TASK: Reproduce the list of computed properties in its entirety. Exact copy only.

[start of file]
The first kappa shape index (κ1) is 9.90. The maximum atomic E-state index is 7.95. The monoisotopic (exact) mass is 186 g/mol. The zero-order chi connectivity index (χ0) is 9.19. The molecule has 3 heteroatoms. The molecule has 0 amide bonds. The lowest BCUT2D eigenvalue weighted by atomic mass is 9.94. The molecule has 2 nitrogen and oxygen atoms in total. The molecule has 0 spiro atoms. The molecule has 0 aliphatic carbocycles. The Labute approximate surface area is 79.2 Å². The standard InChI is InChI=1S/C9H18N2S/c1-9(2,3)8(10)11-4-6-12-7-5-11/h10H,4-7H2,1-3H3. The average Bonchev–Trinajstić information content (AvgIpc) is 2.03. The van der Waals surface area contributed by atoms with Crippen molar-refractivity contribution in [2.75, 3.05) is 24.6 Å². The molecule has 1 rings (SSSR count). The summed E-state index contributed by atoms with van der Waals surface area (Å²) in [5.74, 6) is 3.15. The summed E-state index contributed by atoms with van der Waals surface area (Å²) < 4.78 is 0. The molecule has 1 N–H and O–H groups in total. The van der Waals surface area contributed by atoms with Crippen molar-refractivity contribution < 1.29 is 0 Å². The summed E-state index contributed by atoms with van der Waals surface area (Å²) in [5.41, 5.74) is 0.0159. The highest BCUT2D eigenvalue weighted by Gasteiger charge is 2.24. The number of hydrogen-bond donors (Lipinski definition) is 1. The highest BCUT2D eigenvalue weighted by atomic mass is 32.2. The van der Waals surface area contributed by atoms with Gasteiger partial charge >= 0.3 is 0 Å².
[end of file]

The first kappa shape index (κ1) is 9.90. The maximum atomic E-state index is 7.95. The monoisotopic (exact) mass is 186 g/mol. The zero-order chi connectivity index (χ0) is 9.19. The molecule has 3 heteroatoms. The molecule has 0 amide bonds. The lowest BCUT2D eigenvalue weighted by atomic mass is 9.94. The molecule has 2 nitrogen and oxygen atoms in total. The molecule has 0 spiro atoms. The molecule has 0 aliphatic carbocycles. The Labute approximate surface area is 79.2 Å². The standard InChI is InChI=1S/C9H18N2S/c1-9(2,3)8(10)11-4-6-12-7-5-11/h10H,4-7H2,1-3H3. The average Bonchev–Trinajstić information content (AvgIpc) is 2.03. The van der Waals surface area contributed by atoms with Crippen molar-refractivity contribution in [2.75, 3.05) is 24.6 Å². The molecule has 1 rings (SSSR count). The summed E-state index contributed by atoms with van der Waals surface area (Å²) in [5.74, 6) is 3.15. The summed E-state index contributed by atoms with van der Waals surface area (Å²) < 4.78 is 0. The molecule has 1 N–H and O–H groups in total. The van der Waals surface area contributed by atoms with Crippen molar-refractivity contribution < 1.29 is 0 Å². The summed E-state index contributed by atoms with van der Waals surface area (Å²) in [5.41, 5.74) is 0.0159. The highest BCUT2D eigenvalue weighted by Gasteiger charge is 2.24. The number of hydrogen-bond donors (Lipinski definition) is 1. The highest BCUT2D eigenvalue weighted by atomic mass is 32.2. The van der Waals surface area contributed by atoms with Gasteiger partial charge >= 0.3 is 0 Å².